The researchers are able to accurately measure semiconductor properties of materials in small volumes, which helps engineers determine the range of applications for which such materials may be suitable in the future, particularly as the size of electronic and optical devices continues to shrink.
Daniel Wasserman, an associate professor in the Department of Electrical and Computer Engineering in the Cockrell School of Engineering, led the team that built the physical system, developed the measurement technique capable of achieving this level of sensitivity and successfully demonstrated its improved performance. The work was reported in Nature Communications.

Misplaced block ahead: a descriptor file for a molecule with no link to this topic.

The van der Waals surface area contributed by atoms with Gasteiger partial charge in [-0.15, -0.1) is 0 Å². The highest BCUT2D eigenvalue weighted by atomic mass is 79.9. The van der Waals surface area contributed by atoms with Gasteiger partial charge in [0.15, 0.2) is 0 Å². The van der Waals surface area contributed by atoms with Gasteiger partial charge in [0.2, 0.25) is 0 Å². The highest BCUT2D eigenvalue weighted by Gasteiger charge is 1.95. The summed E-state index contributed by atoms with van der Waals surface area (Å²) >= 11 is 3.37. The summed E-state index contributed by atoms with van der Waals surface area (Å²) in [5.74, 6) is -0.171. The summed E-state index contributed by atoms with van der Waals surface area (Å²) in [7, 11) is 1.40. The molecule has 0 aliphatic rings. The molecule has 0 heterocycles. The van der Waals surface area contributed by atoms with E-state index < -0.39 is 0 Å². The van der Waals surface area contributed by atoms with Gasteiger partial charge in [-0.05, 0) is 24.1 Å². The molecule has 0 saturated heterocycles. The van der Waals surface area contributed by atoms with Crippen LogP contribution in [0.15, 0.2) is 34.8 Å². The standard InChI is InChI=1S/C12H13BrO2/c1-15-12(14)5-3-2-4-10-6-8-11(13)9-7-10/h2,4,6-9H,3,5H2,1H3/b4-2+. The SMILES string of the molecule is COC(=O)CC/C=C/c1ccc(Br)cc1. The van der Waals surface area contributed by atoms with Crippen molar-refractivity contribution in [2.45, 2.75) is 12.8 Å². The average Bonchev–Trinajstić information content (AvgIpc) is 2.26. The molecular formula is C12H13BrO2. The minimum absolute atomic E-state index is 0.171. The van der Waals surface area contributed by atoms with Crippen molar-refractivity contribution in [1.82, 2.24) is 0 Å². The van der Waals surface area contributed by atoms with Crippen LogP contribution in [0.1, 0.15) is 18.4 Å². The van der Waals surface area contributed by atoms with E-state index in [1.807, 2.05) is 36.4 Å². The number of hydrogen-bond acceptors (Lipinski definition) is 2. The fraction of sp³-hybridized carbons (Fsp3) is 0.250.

The research team used a design approach that focused on developing the capability to provide quantitative feedback on material quality, with particular applications for the development and manufacturing of optoelectronic devices. The method demonstrated is capable of measuring many of the materials that engineers believe will one day be ubiquitous to next-generation optoelectronic devices.
In an optoelectronic material, the amount of time that the electrons remain "photoexcited," or capable of producing an electrical signal, is a reliable indicator of the potential quality of that material for photodetection applications. The current method used for measuring the carrier dynamics, or lifetimes, of photoexcited electrons is costly and complex and only measures large-scale material samples with limited accuracy.